UK government invests nearly $100 million into electric vehicle research

The U.K. government has announced £80 million ($99.7 million) of investment to develop the “next generation of electric vehicles” and, potentially, hybrid aircraft.

Authorities said Monday that the funding would, among other things, help to reduce carbon emissions from industries including transport, construction and energy.

Industry and academia are set to lead the development of new technologies called electronics, electrical machines and drives (PEMD) by the government. These are a range of products that can be used with batteries or other electrical sources to convert fossil fuel-based systems into electrical ones.

The investment comes under the umbrella of something called the Grand Challenge of Mobility’s Industrial Strategy Future. The goals of this challenge are to get rid of diesel rolling stock from UK railways by 2040 and deliver zero-carbon road transport by 2040.

“Driving the electric revolution will strengthen the U.K.’s capability to deliver next generation electric vehicles, hybrid aircraft and smart grids,” Mark Walport, the chief executive of U.K. Research and Innovation, said in a statement Monday.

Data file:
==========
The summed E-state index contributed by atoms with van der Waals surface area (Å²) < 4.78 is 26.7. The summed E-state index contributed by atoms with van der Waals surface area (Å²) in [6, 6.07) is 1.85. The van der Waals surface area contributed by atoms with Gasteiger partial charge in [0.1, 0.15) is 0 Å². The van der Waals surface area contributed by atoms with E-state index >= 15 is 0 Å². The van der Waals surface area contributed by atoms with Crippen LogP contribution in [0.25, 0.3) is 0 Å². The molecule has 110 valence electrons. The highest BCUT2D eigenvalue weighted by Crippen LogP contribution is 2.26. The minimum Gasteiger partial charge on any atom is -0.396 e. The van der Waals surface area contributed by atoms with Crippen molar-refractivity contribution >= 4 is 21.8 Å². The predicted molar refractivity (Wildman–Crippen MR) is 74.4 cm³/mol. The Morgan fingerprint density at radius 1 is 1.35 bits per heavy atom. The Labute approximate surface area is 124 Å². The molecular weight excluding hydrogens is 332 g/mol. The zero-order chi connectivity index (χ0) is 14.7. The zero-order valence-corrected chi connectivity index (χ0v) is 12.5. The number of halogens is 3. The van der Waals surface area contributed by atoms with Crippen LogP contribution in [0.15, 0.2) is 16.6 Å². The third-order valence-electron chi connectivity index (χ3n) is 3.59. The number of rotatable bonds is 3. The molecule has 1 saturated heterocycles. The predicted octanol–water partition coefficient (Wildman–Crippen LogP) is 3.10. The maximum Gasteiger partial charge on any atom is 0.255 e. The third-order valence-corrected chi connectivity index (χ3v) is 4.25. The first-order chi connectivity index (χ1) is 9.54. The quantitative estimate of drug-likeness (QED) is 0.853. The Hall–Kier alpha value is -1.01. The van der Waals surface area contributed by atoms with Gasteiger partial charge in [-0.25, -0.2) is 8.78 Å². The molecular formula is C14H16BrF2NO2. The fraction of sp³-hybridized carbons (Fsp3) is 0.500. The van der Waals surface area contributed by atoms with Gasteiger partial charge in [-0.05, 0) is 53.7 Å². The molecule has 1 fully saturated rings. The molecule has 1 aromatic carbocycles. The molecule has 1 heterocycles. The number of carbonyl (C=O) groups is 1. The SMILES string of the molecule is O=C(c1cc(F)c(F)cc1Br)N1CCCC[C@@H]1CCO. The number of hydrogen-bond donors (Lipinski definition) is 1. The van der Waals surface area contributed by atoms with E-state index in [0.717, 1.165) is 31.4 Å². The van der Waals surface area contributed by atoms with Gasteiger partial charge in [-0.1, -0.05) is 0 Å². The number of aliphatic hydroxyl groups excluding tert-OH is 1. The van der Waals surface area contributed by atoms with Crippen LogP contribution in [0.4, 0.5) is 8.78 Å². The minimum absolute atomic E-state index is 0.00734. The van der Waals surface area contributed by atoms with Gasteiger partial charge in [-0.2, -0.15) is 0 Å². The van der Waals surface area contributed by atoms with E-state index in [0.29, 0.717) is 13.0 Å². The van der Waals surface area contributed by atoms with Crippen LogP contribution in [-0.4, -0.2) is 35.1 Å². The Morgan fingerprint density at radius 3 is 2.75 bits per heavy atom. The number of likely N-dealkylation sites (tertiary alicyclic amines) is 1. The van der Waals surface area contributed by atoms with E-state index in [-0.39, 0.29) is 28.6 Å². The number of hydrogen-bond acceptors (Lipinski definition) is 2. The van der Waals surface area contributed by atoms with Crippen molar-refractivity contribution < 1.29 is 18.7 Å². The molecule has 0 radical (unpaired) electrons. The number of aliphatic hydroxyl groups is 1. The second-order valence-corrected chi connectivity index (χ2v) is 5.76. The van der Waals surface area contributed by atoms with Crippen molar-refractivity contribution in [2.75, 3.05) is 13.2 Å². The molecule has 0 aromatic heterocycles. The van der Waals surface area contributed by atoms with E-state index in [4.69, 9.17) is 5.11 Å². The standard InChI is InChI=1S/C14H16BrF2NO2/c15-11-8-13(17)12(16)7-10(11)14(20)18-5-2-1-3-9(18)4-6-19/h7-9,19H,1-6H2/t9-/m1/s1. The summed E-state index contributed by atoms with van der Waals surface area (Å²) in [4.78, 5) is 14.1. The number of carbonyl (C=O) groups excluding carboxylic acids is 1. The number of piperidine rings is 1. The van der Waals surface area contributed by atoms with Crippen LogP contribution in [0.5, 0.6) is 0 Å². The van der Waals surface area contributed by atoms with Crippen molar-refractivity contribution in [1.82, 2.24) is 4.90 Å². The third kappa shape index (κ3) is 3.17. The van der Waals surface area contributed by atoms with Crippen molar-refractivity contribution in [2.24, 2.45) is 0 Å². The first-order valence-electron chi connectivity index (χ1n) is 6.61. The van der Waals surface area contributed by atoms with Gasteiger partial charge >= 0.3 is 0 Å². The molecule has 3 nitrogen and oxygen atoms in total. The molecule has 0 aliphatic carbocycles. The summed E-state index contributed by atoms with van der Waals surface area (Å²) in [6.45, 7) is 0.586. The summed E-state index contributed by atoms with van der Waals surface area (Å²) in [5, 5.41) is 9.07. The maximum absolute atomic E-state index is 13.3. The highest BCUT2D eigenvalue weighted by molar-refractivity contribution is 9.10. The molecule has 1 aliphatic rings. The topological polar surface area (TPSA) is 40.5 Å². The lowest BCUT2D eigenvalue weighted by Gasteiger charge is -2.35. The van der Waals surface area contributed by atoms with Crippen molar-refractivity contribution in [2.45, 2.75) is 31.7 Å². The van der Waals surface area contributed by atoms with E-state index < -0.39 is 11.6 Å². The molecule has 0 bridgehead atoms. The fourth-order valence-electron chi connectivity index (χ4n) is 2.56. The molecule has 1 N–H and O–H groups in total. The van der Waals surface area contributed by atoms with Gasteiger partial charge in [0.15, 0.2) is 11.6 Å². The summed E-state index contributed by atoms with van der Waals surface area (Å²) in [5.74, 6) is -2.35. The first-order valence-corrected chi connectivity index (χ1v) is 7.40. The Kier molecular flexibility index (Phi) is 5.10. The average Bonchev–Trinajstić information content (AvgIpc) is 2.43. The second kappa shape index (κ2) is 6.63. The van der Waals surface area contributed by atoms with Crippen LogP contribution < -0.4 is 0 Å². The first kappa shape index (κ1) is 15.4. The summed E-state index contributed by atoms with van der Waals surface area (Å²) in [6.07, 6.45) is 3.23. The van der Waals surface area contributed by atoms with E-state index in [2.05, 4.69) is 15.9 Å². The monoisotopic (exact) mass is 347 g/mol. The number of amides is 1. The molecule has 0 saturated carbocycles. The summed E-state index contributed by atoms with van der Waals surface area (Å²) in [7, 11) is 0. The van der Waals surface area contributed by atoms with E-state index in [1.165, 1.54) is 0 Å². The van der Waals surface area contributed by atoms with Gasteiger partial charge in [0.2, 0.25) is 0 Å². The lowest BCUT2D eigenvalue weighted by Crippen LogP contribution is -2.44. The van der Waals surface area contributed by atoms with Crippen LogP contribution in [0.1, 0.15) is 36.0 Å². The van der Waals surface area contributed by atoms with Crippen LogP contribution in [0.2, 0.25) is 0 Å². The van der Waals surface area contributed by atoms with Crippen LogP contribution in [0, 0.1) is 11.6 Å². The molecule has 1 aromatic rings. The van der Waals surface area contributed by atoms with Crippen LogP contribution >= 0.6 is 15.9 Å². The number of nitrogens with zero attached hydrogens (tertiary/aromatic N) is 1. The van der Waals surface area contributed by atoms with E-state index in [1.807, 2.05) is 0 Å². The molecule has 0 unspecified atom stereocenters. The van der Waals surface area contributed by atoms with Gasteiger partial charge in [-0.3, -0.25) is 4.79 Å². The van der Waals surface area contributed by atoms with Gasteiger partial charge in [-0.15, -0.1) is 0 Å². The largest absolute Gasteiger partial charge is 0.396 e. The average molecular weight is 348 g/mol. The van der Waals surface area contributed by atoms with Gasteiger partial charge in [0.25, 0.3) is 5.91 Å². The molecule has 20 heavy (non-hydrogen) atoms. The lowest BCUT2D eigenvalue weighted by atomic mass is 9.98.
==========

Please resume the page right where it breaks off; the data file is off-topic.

“It will ensure these industries, both large and small, are rooted here in the U.K. attracting inward investment into our manufacturing base,” he added.

Toyota has signed an agreement with China’s BYD Company to jointly develop electric battery vehicles elsewhere in the electric vehicle sector.

In a Friday announcement, Toyota said that developing sedans and low-floor SUVs would work with BYD. The Japanese car giant said it wanted to launch vehicles on the Chinese market “in the first half of the 2020s,” using the Toyota brand.

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